The revamp of their system includes 3 separate changes revolving around the rules of the platform. All of them are complete with examples and full sets of rules. The list is summed up as:
- Pinterest Creator Code
- Pinterest Comment Moderation Tools
- Pinterest Creator Fund
For the Creator Code, Pinterest had this to say: “The Creator Code is a mandatory set of guidelines that lives within our product intended to educate and build community around making inclusive and compassionate content”. The rules are as follows:
- Be Kind
- Check my Facts
- Be aware of triggers
- Practice Inclusion
- Do no harm
The list of rules provides some details on the pop-up as well, with notes like “make sure content doesn’t insult,” “make sure information is accurate,” etc. The main goal of this ‘agreement’, according to Pinterest, is not to reprimand offending people but to practice a proactive and empowering social environment. Other social websites have been shoe-horned into reprimanding instead of being proactive against abuse, and it has been met with mixed results. Facebook itself is getting a great deal of flack about their new algorithm that picks out individual words and bans people for progressively longer periods without any form of context.
Comment Moderation is a new set of tools that Pinterest is hoping will encourage a more positive experience between users and content creators. It’s just like putting the carrot before the donkey to get him to move the cart.
- Positivity Reminders
- Moderation Tools
- Featured Comments
- New Spam Prevention Signals
Sticking to the positivity considerations here seems to be the goal. They seem to be focusing on reminding people to be good and encouraging them to stay that way. Again, proactive, not reactive.
The social platform’s last change is to create a Pinterest Creator Fund. Their aim is to provide training, create strategy consulting, and financial support. Pinterest has also stated that they are going to be aiming these funds specifically at underrepresented communities. They even claim to be committing themselves to a quota of 50% of their Creators. While I find this commendable, it also comes off a little heavy handed. I would personally wait to see how they go about this. If they are ignoring good and decent Creators based purely on them being in a represented group, then I would find this a bad use of their time. However, if they are actively going out and looking for underrepresented Creators while still bringing in good Creators that are in represented groups, then I’m all for this.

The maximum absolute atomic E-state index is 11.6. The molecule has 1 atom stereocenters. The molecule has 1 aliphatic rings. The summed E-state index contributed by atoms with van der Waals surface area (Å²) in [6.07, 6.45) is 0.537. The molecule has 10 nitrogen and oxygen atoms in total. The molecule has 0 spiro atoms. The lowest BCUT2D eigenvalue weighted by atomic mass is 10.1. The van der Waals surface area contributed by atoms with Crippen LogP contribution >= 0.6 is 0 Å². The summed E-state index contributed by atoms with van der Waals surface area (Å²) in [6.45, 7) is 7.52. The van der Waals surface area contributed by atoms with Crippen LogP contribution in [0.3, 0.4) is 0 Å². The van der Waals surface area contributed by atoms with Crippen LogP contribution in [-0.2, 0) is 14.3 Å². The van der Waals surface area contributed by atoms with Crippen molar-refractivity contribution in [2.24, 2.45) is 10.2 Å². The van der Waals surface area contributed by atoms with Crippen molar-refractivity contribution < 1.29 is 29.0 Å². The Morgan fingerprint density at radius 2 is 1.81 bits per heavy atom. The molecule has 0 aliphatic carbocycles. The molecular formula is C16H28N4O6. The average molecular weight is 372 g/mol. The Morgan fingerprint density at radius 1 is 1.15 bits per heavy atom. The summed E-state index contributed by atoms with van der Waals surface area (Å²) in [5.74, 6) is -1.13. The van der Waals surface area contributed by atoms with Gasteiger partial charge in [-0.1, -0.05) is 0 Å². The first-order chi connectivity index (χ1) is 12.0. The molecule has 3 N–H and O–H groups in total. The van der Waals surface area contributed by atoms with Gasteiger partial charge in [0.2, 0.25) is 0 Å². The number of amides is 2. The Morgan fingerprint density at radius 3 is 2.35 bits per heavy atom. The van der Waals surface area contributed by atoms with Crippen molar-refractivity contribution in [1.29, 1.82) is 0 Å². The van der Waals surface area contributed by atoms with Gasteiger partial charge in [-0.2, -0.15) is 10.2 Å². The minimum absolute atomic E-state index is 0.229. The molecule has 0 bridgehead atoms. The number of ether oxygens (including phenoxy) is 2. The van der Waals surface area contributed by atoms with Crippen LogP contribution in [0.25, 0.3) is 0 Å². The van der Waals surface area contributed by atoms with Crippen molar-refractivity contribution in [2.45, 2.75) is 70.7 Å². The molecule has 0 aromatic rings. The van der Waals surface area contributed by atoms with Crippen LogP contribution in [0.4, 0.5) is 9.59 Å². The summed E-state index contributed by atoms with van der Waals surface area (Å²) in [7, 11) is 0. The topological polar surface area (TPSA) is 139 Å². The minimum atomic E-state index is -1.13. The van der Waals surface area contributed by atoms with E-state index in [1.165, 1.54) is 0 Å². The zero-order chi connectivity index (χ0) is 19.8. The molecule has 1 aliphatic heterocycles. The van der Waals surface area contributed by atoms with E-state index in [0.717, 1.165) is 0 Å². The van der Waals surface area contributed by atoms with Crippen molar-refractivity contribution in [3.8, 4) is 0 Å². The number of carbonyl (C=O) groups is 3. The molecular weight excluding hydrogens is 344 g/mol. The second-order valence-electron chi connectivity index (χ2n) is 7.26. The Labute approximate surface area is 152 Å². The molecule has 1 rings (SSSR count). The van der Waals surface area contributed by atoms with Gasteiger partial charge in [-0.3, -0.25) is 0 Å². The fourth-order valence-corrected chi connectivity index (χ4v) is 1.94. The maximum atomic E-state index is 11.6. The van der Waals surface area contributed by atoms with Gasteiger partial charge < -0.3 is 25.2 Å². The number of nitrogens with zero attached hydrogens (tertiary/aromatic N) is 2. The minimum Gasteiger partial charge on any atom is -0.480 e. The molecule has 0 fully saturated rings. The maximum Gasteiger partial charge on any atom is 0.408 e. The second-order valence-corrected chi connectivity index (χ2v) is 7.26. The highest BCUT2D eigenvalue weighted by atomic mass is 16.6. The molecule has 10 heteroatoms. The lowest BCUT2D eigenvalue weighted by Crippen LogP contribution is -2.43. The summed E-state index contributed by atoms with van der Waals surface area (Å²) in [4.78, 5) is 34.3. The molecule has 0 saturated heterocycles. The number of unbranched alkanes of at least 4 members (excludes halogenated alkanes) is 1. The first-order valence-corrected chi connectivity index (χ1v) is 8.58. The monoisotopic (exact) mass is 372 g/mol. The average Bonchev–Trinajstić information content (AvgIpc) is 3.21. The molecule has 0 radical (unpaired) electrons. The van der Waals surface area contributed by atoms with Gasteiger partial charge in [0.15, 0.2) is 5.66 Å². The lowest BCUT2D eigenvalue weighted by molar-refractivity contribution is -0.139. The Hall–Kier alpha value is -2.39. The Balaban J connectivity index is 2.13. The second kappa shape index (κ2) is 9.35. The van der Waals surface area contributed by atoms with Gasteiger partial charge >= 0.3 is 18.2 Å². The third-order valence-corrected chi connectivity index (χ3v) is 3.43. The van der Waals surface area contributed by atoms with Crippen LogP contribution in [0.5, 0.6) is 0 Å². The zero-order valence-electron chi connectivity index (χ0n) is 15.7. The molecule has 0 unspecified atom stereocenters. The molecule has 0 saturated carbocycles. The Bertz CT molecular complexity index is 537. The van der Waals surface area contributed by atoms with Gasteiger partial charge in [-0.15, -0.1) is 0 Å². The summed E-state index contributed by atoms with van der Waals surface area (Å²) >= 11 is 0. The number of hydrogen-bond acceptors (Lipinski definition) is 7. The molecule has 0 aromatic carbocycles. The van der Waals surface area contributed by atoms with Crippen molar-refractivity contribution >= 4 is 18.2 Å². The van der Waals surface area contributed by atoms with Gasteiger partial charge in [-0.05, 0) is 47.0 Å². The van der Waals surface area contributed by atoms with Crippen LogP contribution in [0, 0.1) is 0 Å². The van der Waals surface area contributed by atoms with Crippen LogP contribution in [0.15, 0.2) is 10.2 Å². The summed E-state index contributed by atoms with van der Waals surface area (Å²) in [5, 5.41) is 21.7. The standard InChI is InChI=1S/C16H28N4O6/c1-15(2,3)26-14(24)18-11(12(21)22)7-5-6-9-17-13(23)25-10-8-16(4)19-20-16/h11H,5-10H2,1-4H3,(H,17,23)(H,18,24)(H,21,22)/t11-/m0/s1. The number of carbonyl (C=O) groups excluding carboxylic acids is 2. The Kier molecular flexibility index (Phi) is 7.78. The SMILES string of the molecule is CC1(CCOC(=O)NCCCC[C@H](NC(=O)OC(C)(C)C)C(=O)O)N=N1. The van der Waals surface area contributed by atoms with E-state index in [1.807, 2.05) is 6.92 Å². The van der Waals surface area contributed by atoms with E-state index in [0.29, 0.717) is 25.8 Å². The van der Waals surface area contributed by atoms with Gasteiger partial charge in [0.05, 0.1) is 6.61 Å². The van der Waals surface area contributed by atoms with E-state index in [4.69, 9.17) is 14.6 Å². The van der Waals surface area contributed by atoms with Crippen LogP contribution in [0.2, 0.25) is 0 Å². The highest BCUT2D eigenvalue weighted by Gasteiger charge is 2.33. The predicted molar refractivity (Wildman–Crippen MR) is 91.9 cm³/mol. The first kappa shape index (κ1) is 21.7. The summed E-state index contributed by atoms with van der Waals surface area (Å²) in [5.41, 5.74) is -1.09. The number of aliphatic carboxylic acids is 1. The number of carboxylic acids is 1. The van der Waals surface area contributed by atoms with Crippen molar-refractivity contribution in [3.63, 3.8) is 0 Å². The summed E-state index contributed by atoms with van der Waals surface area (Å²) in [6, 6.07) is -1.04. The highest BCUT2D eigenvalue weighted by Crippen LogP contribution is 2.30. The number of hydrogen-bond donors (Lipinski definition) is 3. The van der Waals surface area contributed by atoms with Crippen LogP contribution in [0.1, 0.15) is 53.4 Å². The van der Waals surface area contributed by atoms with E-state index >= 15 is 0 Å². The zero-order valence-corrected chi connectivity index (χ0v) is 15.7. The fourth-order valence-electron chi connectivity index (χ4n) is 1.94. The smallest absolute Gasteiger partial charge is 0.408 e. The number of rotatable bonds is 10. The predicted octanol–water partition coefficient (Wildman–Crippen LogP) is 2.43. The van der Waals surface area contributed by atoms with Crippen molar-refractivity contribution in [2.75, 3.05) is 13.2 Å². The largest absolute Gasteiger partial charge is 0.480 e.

Being the change you want to see in the world is something I personally feel we should all strive towards. Whether or not you produced positive change depends on your own goals… so on and so forth. In my own opinion, Pinterest and their new code of conduct is creating a better positive experience here and striving to remind people to be better than they were with each post. It’s a bold move and ultimately could be a spectacular outcome. Only time will tell how their creators and users will respond. Best of luck to them.
Facebook releases Hotline as yet another Clubhouse competitor
(SOCIAL MEDIA) As yet another app emerges to try and take some of Clubhouse’s success, Facebook Hotline adds a slightly more formal video chat component to the game.
Facebook is at it again and launching its own version of another app. This time, the company has launched Hotline, which looks like a cross between Instagram Live and Clubhouse.
Facebook’s Hotline is the company’s attempt at competing with Clubhouse, the audio-based social media app, which was released on iOS in March 2020. Earlier this year, The New York Times reported Facebook had already begun working on building its own version of the app. Erik Hazzard, who joined Facebook in 2017 after the company acquired his tbh app, is leading the project.
The app was created by the New Product Experimentation (NPE) Team, Facebook’s experimental development division, and it’s already in beta testing online. To access it, you can use the web-based application through the platform’s website to join the waitlist and “Host a Show”. However, you will need to sign in using your Twitter account to do so.